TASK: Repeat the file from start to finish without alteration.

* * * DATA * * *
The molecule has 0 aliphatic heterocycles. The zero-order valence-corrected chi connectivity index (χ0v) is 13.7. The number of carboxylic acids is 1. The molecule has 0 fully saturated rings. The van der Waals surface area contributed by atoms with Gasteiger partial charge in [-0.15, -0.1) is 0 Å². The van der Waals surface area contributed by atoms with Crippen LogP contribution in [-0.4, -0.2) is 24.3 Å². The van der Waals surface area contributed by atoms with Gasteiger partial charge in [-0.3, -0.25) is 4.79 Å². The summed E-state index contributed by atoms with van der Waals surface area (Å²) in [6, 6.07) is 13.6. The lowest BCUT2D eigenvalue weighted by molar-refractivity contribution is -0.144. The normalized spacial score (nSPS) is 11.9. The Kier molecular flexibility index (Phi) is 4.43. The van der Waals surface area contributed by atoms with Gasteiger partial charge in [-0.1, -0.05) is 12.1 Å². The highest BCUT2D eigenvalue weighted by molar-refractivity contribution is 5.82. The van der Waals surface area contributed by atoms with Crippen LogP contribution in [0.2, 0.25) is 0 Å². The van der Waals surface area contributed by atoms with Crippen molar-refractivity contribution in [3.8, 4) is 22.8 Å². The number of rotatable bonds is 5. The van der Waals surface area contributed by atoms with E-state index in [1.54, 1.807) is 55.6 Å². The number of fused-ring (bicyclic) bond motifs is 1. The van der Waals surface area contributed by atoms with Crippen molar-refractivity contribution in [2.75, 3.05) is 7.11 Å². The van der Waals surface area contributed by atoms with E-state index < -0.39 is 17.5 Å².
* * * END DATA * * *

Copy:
The molecule has 0 aliphatic heterocycles. The zero-order valence-corrected chi connectivity index (χ0v) is 13.7. The number of carboxylic acids is 1. The molecule has 0 fully saturated rings. The van der Waals surface area contributed by atoms with Gasteiger partial charge in [-0.15, -0.1) is 0 Å². The van der Waals surface area contributed by atoms with Crippen LogP contribution in [-0.4, -0.2) is 24.3 Å². The van der Waals surface area contributed by atoms with Gasteiger partial charge in [-0.3, -0.25) is 4.79 Å². The summed E-state index contributed by atoms with van der Waals surface area (Å²) in [6, 6.07) is 13.6. The lowest BCUT2D eigenvalue weighted by molar-refractivity contribution is -0.144. The normalized spacial score (nSPS) is 11.9. The Kier molecular flexibility index (Phi) is 4.43. The van der Waals surface area contributed by atoms with Gasteiger partial charge in [-0.1, -0.05) is 12.1 Å². The highest BCUT2D eigenvalue weighted by molar-refractivity contribution is 5.82. The van der Waals surface area contributed by atoms with Crippen LogP contribution in [0.2, 0.25) is 0 Å². The van der Waals surface area contributed by atoms with Crippen molar-refractivity contribution in [3.8, 4) is 22.8 Å². The number of rotatable bonds is 5. The van der Waals surface area contributed by atoms with E-state index in [1.54, 1.807) is 55.6 Å². The number of fused-ring (bicyclic) bond motifs is 1. The van der Waals surface area contributed by atoms with Crippen molar-refractivity contribution in [2.75, 3.05) is 7.11 Å². The van der Waals surface area contributed by atoms with E-state index < -0.39 is 17.5 Å².